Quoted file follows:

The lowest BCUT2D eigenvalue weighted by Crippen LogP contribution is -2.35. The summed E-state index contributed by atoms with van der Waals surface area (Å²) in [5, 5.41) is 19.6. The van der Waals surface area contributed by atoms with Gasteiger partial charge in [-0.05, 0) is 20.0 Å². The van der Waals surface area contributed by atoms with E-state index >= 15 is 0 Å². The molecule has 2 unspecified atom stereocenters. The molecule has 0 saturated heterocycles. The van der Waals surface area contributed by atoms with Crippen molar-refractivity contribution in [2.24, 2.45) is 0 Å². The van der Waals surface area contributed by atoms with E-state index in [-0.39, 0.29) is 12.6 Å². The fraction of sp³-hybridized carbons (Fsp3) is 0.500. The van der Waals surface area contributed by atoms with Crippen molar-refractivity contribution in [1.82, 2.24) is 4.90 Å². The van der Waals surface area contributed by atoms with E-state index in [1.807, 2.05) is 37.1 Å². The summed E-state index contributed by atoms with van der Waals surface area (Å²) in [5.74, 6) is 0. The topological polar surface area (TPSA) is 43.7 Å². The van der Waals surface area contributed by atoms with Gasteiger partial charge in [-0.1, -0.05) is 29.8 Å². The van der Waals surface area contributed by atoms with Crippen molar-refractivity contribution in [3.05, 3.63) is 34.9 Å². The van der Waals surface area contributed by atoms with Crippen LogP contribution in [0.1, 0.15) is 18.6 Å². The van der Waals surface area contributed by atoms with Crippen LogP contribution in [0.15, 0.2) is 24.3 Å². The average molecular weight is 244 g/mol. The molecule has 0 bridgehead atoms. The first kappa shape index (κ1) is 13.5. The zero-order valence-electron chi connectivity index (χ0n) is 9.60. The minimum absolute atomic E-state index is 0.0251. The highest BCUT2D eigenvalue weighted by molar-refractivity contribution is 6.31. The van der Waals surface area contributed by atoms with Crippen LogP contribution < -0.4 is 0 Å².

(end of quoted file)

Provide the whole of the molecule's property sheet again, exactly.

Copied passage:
The lowest BCUT2D eigenvalue weighted by Crippen LogP contribution is -2.35. The summed E-state index contributed by atoms with van der Waals surface area (Å²) in [5, 5.41) is 19.6. The van der Waals surface area contributed by atoms with Gasteiger partial charge in [-0.05, 0) is 20.0 Å². The van der Waals surface area contributed by atoms with E-state index >= 15 is 0 Å². The molecule has 2 unspecified atom stereocenters. The molecule has 0 saturated heterocycles. The van der Waals surface area contributed by atoms with Crippen molar-refractivity contribution in [2.24, 2.45) is 0 Å². The van der Waals surface area contributed by atoms with E-state index in [-0.39, 0.29) is 12.6 Å². The fraction of sp³-hybridized carbons (Fsp3) is 0.500. The van der Waals surface area contributed by atoms with Crippen molar-refractivity contribution in [1.82, 2.24) is 4.90 Å². The van der Waals surface area contributed by atoms with E-state index in [1.807, 2.05) is 37.1 Å². The summed E-state index contributed by atoms with van der Waals surface area (Å²) in [5.74, 6) is 0. The topological polar surface area (TPSA) is 43.7 Å². The van der Waals surface area contributed by atoms with Gasteiger partial charge in [-0.1, -0.05) is 29.8 Å². The van der Waals surface area contributed by atoms with Crippen molar-refractivity contribution in [3.05, 3.63) is 34.9 Å². The van der Waals surface area contributed by atoms with Crippen LogP contribution in [0.1, 0.15) is 18.6 Å². The van der Waals surface area contributed by atoms with Crippen LogP contribution in [0.15, 0.2) is 24.3 Å². The average molecular weight is 244 g/mol. The molecule has 0 bridgehead atoms. The first kappa shape index (κ1) is 13.5. The zero-order valence-electron chi connectivity index (χ0n) is 9.60. The minimum absolute atomic E-state index is 0.0251. The highest BCUT2D eigenvalue weighted by molar-refractivity contribution is 6.31. The van der Waals surface area contributed by atoms with Crippen LogP contribution < -0.4 is 0 Å².